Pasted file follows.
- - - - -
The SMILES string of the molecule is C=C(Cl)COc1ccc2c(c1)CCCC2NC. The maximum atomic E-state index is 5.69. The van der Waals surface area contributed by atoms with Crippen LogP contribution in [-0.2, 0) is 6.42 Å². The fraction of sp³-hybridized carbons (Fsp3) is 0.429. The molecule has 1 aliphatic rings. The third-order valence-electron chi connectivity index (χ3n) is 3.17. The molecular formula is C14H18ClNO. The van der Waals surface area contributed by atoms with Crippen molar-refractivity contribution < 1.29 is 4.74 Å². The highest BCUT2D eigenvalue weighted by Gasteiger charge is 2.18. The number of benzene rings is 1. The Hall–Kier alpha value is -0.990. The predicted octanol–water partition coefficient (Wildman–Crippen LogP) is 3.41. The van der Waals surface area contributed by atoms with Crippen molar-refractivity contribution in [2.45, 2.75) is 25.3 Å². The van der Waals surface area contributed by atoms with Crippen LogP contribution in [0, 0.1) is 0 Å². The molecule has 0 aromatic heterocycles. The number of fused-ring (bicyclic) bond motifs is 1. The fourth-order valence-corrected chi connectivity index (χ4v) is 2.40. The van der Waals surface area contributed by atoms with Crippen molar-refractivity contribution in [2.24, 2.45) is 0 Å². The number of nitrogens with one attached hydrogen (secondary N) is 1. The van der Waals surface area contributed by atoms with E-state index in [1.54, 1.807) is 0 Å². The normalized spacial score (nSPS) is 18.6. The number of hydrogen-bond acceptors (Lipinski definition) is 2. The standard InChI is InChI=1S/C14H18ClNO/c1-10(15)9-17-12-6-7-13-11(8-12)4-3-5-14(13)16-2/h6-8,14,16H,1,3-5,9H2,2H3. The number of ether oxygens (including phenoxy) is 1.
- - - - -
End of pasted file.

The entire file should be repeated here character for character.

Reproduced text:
The SMILES string of the molecule is C=C(Cl)COc1ccc2c(c1)CCCC2NC. The maximum atomic E-state index is 5.69. The van der Waals surface area contributed by atoms with Crippen LogP contribution in [-0.2, 0) is 6.42 Å². The fraction of sp³-hybridized carbons (Fsp3) is 0.429. The molecule has 1 aliphatic rings. The third-order valence-electron chi connectivity index (χ3n) is 3.17. The molecular formula is C14H18ClNO. The van der Waals surface area contributed by atoms with Crippen molar-refractivity contribution < 1.29 is 4.74 Å². The highest BCUT2D eigenvalue weighted by Gasteiger charge is 2.18. The number of benzene rings is 1. The Hall–Kier alpha value is -0.990. The predicted octanol–water partition coefficient (Wildman–Crippen LogP) is 3.41. The van der Waals surface area contributed by atoms with Crippen molar-refractivity contribution in [2.45, 2.75) is 25.3 Å². The van der Waals surface area contributed by atoms with Crippen LogP contribution in [0, 0.1) is 0 Å². The molecule has 0 aromatic heterocycles. The number of fused-ring (bicyclic) bond motifs is 1. The fourth-order valence-corrected chi connectivity index (χ4v) is 2.40. The van der Waals surface area contributed by atoms with Crippen molar-refractivity contribution in [2.24, 2.45) is 0 Å². The number of nitrogens with one attached hydrogen (secondary N) is 1. The van der Waals surface area contributed by atoms with E-state index in [1.54, 1.807) is 0 Å². The normalized spacial score (nSPS) is 18.6. The number of hydrogen-bond acceptors (Lipinski definition) is 2. The standard InChI is InChI=1S/C14H18ClNO/c1-10(15)9-17-12-6-7-13-11(8-12)4-3-5-14(13)16-2/h6-8,14,16H,1,3-5,9H2,2H3. The number of ether oxygens (including phenoxy) is 1.